Historic Civil Rights site is praised, then razed | The State Newspaper Features Recently Demolished Historic Site
On Saturday, July 21, 2012 a historic marker was placed at the Waverly Five and Dime store located at 2313 Gervais Street. Less than a week later the building was demolished by the First Nazareth Baptist Church, the current owners of the property. The State newspaper featured the following story on the front page of Tuesday, July 31st paper.
Civil rights pioneer George Elmore lost his Waverly 5-and-10 cent store in the late 1940s when he dared to put his name on a lawsuit ending South Carolina’s all-white primaries, a decision leading to economic reprisals and his financial ruin.
Now, the old brick storefront that sat at 2313 Gervais St. is lost again, this time reduced to a pile of rubble and a swift demolition Friday by the church next door, First Nazareth Baptist Church.
In an ironic twist, a historic marker was placed in front of the 1935 building a week earlier during a ceremony attended by city leaders, academics and church members, honoring Elmore and his contributions to the state’s civil rights history.
“There is a beautiful historical marker now standing in front of a pile of rubble,” Robin Waites, executive director of the Historic Columbia Foundation, said Monday. “I’m just furious.”
Cresswell Elmore, George Elmore’s son, said Monday he knew the building his father once rented was in bad shape. But he said he had pleaded with the church’s pastor, the Rev. Blakeney Scott, at the marker dedication to hold off on razing the building. Cresswell Elmore hoped the facade could be incorporated into the church’s plans for the property, which sits adjacent to the imposing church at Millwood Avenue and Gervais Street.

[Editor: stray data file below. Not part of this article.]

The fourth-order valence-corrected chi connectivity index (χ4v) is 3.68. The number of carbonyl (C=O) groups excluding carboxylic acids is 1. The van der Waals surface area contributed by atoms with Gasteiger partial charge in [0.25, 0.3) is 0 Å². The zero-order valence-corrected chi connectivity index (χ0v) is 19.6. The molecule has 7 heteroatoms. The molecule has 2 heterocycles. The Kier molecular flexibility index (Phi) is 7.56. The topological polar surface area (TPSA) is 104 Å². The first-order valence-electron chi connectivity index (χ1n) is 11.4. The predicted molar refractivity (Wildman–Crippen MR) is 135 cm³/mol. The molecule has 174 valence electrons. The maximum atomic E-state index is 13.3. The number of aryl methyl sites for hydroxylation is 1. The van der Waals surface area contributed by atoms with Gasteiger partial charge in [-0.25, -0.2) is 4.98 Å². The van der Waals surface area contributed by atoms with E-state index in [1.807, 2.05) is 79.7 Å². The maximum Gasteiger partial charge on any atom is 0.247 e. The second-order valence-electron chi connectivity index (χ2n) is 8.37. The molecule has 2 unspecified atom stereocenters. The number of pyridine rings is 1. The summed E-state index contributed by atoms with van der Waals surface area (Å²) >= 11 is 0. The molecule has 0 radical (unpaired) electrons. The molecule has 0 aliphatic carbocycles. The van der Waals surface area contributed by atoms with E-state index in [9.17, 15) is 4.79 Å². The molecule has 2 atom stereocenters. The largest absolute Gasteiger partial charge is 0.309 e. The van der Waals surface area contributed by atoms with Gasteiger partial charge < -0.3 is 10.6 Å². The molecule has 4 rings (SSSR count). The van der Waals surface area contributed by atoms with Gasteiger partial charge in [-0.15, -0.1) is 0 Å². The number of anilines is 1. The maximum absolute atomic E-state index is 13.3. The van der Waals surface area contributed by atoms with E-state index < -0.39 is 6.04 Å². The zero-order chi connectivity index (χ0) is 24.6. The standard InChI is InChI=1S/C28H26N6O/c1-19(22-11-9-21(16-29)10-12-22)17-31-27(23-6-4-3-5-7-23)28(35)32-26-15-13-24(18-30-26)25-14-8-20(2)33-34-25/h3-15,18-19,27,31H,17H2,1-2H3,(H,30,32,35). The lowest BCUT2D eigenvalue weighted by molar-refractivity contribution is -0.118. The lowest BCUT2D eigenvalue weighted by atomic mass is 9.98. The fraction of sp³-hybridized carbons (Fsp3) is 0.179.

“We all spoke to him and we didn’t know he was in a hurry to destroy it,” said Cresswell Elmore, of New Bern, N.C. “I was just totally distraught.”
Efforts to reach Scott for comment were unsuccessful on Monday.
The church purchased the property in 2010 for $122,000. Plans for the property are unclear.
Waites said her organization had partnered with the African-American congregation to install the marker as part of the church’s 135th anniversary celebration and was working “toward some positive representation of that history.”
“Perhaps it is a little bit of naïveté on my part, but I arrived to do the marker on July 21 and there were demolition signs on the building,” she said. Waites said she quickly alerted civic leaders, including Columbia Mayor Steve Benjamin, in hopes of staving off the destruction of a building that is part of Columbia’s historic Waverly community. But she learned at 6 p.m. Friday that the building was destroyed.
In an email, Benjamin said the demolition was a tragedy, saying the structure “stood as a monument to courage and commitment in the struggle for civil rights.”
“My only hope is that this loss will further highlight the need to preserve and protect our historic treasures and ensure that we never lose an irreplaceable piece of our shared history and culture like this again.”
One church member, M.L. Kohn, spent part of Monday salvaging bricks and other artifacts from the site.
“I thought maybe we had a change of mind about tearing it down,” Kohn said, “but it was something planned as part of progress.”